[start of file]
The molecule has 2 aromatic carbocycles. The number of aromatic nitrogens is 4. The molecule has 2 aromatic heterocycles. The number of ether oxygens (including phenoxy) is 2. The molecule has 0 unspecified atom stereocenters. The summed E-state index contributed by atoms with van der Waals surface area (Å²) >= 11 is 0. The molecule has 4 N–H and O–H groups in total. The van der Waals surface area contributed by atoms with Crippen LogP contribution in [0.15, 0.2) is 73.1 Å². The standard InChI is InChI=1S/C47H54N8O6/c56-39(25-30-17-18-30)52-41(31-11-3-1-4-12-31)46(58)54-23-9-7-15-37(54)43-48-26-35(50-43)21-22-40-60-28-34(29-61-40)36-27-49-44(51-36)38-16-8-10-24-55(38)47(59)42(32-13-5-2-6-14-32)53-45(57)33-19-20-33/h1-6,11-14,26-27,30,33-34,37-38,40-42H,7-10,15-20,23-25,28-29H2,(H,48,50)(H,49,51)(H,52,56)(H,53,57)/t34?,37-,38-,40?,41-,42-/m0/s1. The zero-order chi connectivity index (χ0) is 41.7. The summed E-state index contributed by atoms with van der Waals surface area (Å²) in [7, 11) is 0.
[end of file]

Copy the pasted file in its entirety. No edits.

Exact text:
The molecule has 2 aromatic carbocycles. The number of aromatic nitrogens is 4. The molecule has 2 aromatic heterocycles. The number of ether oxygens (including phenoxy) is 2. The molecule has 0 unspecified atom stereocenters. The summed E-state index contributed by atoms with van der Waals surface area (Å²) >= 11 is 0. The molecule has 4 N–H and O–H groups in total. The van der Waals surface area contributed by atoms with Crippen LogP contribution in [0.15, 0.2) is 73.1 Å². The standard InChI is InChI=1S/C47H54N8O6/c56-39(25-30-17-18-30)52-41(31-11-3-1-4-12-31)46(58)54-23-9-7-15-37(54)43-48-26-35(50-43)21-22-40-60-28-34(29-61-40)36-27-49-44(51-36)38-16-8-10-24-55(38)47(59)42(32-13-5-2-6-14-32)53-45(57)33-19-20-33/h1-6,11-14,26-27,30,33-34,37-38,40-42H,7-10,15-20,23-25,28-29H2,(H,48,50)(H,49,51)(H,52,56)(H,53,57)/t34?,37-,38-,40?,41-,42-/m0/s1. The zero-order chi connectivity index (χ0) is 41.7. The summed E-state index contributed by atoms with van der Waals surface area (Å²) in [7, 11) is 0.